Once the meat is tender, pour the contents of the slow cooker pot into a sieve set over a saucepan. Return the contents back to the slow cooker pot.

**At this point, you can let the beef mixture and the sauce cool and set it in the refrigerator overnight. If you are eating right away, continue with the rest of the recipe.

Skim the fat, if any, off of the top of the sauce. Slowly heat the sauce until it thickens slightly. Taste and adjust for seasoning.

Follow the directions for the pearl onions and mushrooms. Once they are sautéed and ready, add them to the slow cooker meat mixture with the reduced sauce and cook on low for 1-2 hours.

Finishing touches may include a cup or so more of red wine, salt and pepper, more garlic….

Serve over buttered egg noodles.

For the Pearl Onions: 

Heat the butter and oil in a skillet. Once bubbling, add the peeled onions and sauté for about 10 minutes, rolling the onions about so they will brown as evenly as possible. You cannot expect to brown them uniformly.

Pour in the 1/2 cup of broth or wine. Simmer slowly for about 15 minutes.

For the Mushrooms:

Place a skillet over high heat with butter and oil. As soon as you see the butter foam subsiding, indicating the pan is hot enough, add the mushrooms. Toss and shake the pan for 4-5 minutes. During the sauté the mushrooms will first absorb the fat. In 2-3 minutes the fat will reappear on their surface, and the mushrooms will begin to brown. As soon as they have browned lightly, remove from heat.

Red Lentil Soup

9 Oct

The weather is turning here in New York, and that means it’s soup and stew time! Soups and stews are a treat because I can stretch a pot out for a few days, guaranteeing a healthy meal in a pinch.

Last week I made a rendition (with purple potato, romanesco, turnips, turnip greens…) of the always satisfying Tofu Panang Curry.

This week I made a riff on a soup by my favorite soup/stew queen, Heidi Swanson. She always gets her veggies in, with some sort of plant-based protein (tofu, lentils, quinoa, beans, nuts…), and then tops everything off with nuts or olives and a spoon of yogurt or a sprinkle of cheese. Her soups and stews have a little of everything, just the way I like.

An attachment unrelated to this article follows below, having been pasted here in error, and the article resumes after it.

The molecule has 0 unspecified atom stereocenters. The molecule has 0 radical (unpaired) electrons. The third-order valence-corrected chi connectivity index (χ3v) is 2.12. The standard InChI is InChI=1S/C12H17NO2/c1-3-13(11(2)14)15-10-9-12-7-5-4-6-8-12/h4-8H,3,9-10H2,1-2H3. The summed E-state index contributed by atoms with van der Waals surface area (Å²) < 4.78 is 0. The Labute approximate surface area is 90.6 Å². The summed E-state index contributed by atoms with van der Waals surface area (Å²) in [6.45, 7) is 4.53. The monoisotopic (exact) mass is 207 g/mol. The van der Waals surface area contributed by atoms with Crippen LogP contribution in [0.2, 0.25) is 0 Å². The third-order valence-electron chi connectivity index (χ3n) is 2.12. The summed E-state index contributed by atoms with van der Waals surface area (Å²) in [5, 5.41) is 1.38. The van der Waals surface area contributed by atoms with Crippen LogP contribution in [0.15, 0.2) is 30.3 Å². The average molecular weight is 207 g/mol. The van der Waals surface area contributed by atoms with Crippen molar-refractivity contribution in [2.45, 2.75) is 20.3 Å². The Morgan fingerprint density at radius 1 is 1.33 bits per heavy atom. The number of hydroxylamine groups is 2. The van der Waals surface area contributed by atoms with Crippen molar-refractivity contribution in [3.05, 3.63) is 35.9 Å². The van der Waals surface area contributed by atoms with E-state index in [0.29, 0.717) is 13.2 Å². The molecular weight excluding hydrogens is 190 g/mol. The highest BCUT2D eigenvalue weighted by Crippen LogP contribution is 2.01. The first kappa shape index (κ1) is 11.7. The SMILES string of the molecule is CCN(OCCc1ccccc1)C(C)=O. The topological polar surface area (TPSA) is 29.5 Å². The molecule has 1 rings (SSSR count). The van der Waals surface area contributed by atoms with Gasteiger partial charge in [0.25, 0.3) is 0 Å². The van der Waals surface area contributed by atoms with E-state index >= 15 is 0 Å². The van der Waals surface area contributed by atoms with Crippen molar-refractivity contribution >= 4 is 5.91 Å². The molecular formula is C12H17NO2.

I made her very simple red lentil soup. It has brown rice for texture and substance. I added in some veggies from my Sunday farmer’s market trip. To top things off, I sprinkled a hefty amount of queso fresco on top (you could use any cheese you want, or if you are vegan you could use chopped avocado and/or sliced almonds…). I also added on the side some roasted delicata squash, my absolute favorite because it is super easy to cut, and you can eat the skin!

Heidi explains:

Red lentils collapse and lose structure quite quickly – and in this case they shift color a bit. Don’t let that throw you. And it’s actually the rice that retains it’s texture here, while the lentils provide the body for the soup. So don’t be alarmed when your lentils stop looking like lentils after about ten minutes in the pot.

Red Lentil Soup

adapted from Heidi Swanson

serves 4-6

2 tablespoons olive oil

1 onion, chopped

Optional: 2-3 shallots, chopped

1/2 teaspoon red pepper flakes

6 cups liquid (I used 2 cups broth, 4 cups water)

1 1/3 cups red lentils, picked through and rinsed

1/2 cup brown rice, rinsed

salt, to taste

Optional: 1 chopped medium red potato (or sweet potato), large handful of chopped greens (kale, turnip greens…)

Toppings: queso fresco (or feta), roasted delicata squash…

In a big soup pot, heat the olive oil over medium and add the onion, shallots, and red pepper flakes. Let them brown, and caramelize a bit, stirring occasionally.

Stir in the water/broth, bring to a boil, then stir in the lentils and rice. Add the potato and kale, if using. Simmer for about 30 minutes or until the rice is very tender, and not at all toothsome. By this time, the lentils will have collapsed into a thick slop of sorts. If you need to add more water/broth at any point do so a splash at a time, until the soup thins out to the point you prefer.

Unless you used a salty broth, you will likely need to salt generously, until the the soup no longer tastes flat. Serve each bowl topped with queso fresco and roasted delicata squash. You can also top with avocado, olives, sliced almonds, yogurt…